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Old 12-17-2011, 03:44 PM   #30
-R-
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Thank you again,

I was not sure I would get more answers since the post was moved. Still thinking about the case. If I had to choose between cool and silent, I would take silent. Music production is really the goal of this computer. I would not game that much, so I will probably buy the Sonata, and maybe add more fans in the future if needed.

Thinking about Ram, what is the CAS latency I should expect? I tried finding ram unit of 8Gb runing at 2200 Mhz ( since the targeted mobo allows it)but without success. The goal would be to reach 32Gb later in the year. I feel that would allow me to do any orchestral stuff without thinking about ressources.

Anyway it's great, I'm getting close to conclusion. Will probably be ordering very soon!!
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Old 12-17-2011, 05:07 PM   #31
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Huh? I have a Sniper from Coolermaster and I still can't hear a thing even with my ear at less than 10 cm from the case side panel ... only a slight windy breeze sound...

Whatever the brand, if you buy a "low end" gamer case or do not do your homework before purchase...yes you can end up with a clangy vibration fest.

Most mid to high end cases are dead silent...most of the noise comes from cheap components like the intel oem cpu fan or fans from cheap PSU.

The key to silence without problems is simple, BIG quiet fans with a very well ventilated case so you can run those huge fans at very low speed and still keep everything cool.
the long story short:

The one I have is a 922. In fact, it's the worst case I could have gotten. The have it and many others on display at frys (of course I didn't do this before) and if you tap on them, this one is REALLY REALLY loud and rattly compared to the others.

However, all of the metal "gamer" cases are loud and clanky. There are so many good quiet cases it's just best to go in that directions.

Yes, considering how good my computer is it's a tragedy that I fell for looks (the only weak link) but I'd hope that others don't fare the same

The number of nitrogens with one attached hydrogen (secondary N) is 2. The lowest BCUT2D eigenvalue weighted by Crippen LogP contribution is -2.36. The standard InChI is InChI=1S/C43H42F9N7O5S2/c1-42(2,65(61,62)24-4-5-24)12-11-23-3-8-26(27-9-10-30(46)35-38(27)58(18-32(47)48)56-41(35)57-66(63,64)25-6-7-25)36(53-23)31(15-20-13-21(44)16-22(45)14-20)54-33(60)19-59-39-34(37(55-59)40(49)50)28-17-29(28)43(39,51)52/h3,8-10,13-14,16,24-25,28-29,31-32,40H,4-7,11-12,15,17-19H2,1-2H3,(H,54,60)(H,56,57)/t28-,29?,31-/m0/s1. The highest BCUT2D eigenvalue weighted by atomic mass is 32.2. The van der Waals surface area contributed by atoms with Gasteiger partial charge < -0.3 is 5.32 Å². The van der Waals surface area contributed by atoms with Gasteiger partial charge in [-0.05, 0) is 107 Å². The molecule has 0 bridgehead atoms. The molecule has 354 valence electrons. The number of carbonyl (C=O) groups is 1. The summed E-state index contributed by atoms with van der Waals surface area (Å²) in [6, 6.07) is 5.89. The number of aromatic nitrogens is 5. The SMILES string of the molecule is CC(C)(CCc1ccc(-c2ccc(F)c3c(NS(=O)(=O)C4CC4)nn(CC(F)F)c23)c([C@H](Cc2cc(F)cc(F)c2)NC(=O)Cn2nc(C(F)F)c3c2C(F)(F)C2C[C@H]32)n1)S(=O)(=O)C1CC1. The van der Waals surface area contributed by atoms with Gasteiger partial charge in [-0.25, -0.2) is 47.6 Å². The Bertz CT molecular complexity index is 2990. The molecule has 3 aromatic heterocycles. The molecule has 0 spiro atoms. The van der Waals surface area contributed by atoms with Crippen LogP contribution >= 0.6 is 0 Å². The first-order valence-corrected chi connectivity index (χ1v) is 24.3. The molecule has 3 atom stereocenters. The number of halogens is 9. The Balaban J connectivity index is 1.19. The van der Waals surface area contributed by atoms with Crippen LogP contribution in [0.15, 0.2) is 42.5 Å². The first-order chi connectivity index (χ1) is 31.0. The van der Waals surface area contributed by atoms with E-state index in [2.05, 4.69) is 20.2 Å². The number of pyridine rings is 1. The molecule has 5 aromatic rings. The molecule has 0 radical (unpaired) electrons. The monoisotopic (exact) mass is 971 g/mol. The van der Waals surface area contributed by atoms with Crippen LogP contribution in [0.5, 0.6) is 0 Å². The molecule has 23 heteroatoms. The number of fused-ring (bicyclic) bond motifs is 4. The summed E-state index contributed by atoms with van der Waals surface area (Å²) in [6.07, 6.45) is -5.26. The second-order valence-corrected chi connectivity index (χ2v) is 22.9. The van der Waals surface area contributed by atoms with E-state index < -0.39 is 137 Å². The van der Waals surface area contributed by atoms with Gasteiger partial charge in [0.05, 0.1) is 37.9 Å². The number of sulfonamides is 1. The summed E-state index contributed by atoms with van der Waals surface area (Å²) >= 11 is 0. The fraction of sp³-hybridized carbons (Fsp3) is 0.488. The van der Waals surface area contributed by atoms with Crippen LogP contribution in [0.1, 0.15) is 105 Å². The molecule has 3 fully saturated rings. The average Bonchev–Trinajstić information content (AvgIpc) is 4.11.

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Old 12-18-2011, 09:36 AM   #32
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Regarding Firewire,
I saw pci cards providing 3 firewire euros. any idea if it could affect audio work?
I can't see myself spending 70 euros more for another motherboard just to use a 300 euros interface that will be replaced when I can afford better...
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Old 12-18-2011, 05:36 PM   #33
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The only thing I can say is you need a TI chipset fw card or interface. It's not worth the risk to get anything else.
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Old 12-21-2012, 03:12 PM   #34
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HI, thank you for your answers.

I'm starting a computer from scratch. All parts will be assembled by the shop I buy the computer from. I think I'll try to have the whole thing for 1200 euros. I think a little bit more than half of it will be devoted to Mobo+Cpu.

I have this so far:
Cpu: Intel 1155 i7-2600
Mobo: Asus Maximus IV Extreme( Z or B3 or...? that's confusing me)
Ssd: Ocz Vertex3 60Gb
Some whatever Graphic card, dvd burner. Wonder a little bit about ram, though

I already have a monitor and several big hard drives.

So a nice little config. But see! Even if I settle on a Asus Maximus Extreme, I have ( I think ) 4 different choices! And if I look at their whole catalog, I'm simply lost! They all seem to have nice options that the ohers don't seem to have... Of course I could see clearer if I could remove the marketing layer that's above the products description, but I can't...

I indeed looked at the specs of prebuilt daw. I can see some swear by Xeon processors, but in the end I couldn't see anything constant( apart from the Intel-Asus combo).

So do you know if they are some guidelines (apart from the price) to help you choose your parts? I know I 'll have fun with the config written above, but if I can benefit from some free knowledge here, I'm all ears!

Any advice or experience more than welcome. Have a nice day

Eric
Get gigabyte ga-z68x-ud3h-b3 very good mobo,and have all your needs